Leighton Baines (TSB – 6.4%)
We all know the quality of Leighton Baines. Over the years, he has proved himself to be one of the most sought after defenders in FPL, rewarding managers with a steady stream of both attacking and defensive returns. Over the past 10 seasons, Baines’ attacking output has definitely been a major factor in the minds of FPL managers, with 28 goals and 55 assists coming over that period. 

Last season, Baines was hampered by injury, only starting 16 of Everton’s 38 league games. In this time however, his creativity is still evident, as he managed 22 shot assists and 2 assists (both coming in the 3-3 draw with Chelsea). That’s a key pass frequency of 1 every 64.5 minutes (quite good for a defender, especially one returning from injury). During last season however, he only managed 9 shots. It is worth noting though that once he has returned to full fitness towards the end of the season, he did managed 2 goals in the final four games. Further to this, Baines’ tendency to get forward and take the attacking option is highlighted by two main distribution stats: (1) Of 61 completed crosses from open play last season, 34 of them came from within 18 yards of the goal (2) 379/621 of his passes were played into the ‘forward’ zone of the field.
Baines’ appeal is heightened by the fact that although being a defender, he is Everton’s first choice penalty taker. In the final match of the season vs Norwich, even though Lukaku and Mirallas (who have both previously taken penalties) were on the field, Baines took it and converted. Although Baines may not take as many corners as he used to with the likes of Barkley, Deulofeu and Mirallas all capable takers, last season he did take 42 in his 16 starts, which was only bettered by Barkley (71), suggesting that he may still feature prominently in this domain. However, although he is a proven free kick taker, with Deulofeu and Mirallas also quality takers themselves and both scoring brilliant free kicks already in pre-season, he may fall down the pecking order.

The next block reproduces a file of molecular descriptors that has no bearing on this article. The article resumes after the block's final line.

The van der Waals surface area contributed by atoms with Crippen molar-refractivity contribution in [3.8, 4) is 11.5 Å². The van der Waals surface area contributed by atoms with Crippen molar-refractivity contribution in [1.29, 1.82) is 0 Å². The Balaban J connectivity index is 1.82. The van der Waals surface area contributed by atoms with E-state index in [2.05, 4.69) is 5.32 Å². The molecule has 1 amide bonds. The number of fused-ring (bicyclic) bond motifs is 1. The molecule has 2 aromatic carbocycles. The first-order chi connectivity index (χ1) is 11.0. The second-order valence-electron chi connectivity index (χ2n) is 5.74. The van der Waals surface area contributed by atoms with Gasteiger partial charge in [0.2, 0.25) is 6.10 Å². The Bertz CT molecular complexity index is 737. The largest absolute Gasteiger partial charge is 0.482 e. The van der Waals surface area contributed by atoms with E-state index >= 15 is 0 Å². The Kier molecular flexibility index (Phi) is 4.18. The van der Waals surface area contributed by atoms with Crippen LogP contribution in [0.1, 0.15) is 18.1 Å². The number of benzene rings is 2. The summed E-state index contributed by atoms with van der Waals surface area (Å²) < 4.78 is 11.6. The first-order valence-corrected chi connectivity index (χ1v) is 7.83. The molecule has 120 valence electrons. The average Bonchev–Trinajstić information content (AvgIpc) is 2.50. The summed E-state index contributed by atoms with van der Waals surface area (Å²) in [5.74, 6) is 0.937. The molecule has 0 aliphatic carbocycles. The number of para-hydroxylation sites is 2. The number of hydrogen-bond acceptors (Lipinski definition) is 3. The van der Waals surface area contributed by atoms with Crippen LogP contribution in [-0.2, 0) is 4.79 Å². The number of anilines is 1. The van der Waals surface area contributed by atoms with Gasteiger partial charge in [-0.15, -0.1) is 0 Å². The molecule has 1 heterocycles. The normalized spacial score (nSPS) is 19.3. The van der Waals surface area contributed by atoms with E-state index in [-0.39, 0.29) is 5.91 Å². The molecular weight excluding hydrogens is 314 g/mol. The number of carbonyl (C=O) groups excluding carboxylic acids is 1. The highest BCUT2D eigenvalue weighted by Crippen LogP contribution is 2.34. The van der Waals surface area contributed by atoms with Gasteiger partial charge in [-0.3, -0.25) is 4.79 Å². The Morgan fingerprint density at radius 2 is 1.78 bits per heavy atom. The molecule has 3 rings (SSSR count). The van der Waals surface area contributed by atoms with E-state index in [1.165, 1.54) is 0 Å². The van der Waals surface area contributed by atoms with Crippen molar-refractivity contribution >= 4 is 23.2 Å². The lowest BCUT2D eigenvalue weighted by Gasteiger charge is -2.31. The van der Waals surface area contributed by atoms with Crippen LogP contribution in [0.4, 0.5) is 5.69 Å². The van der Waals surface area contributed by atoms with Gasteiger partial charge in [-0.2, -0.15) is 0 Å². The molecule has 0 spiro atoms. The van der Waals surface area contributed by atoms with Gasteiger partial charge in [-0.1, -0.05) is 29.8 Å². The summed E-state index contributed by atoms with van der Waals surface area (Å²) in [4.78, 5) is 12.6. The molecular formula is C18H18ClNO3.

When fit, Baines is a definite starter. Under Martinez, a 4-2-3-1 was rolled out each week. If Koeman keeps the formation the same (as he used frequently for Southampton over the past few years), Baines will certainly be first choice at left back. However, Koeman is not afraid to alter his tactics, on occasion setting his team up in a 3-5-2. If this is the case, Jagielka and Funes Mori would play alongside Stones (if he stays) or Williams (if he is bought) at centre back. This would see Baines shift to left wing back/left midfield, with Coleman on the opposite side, increasing his appeal.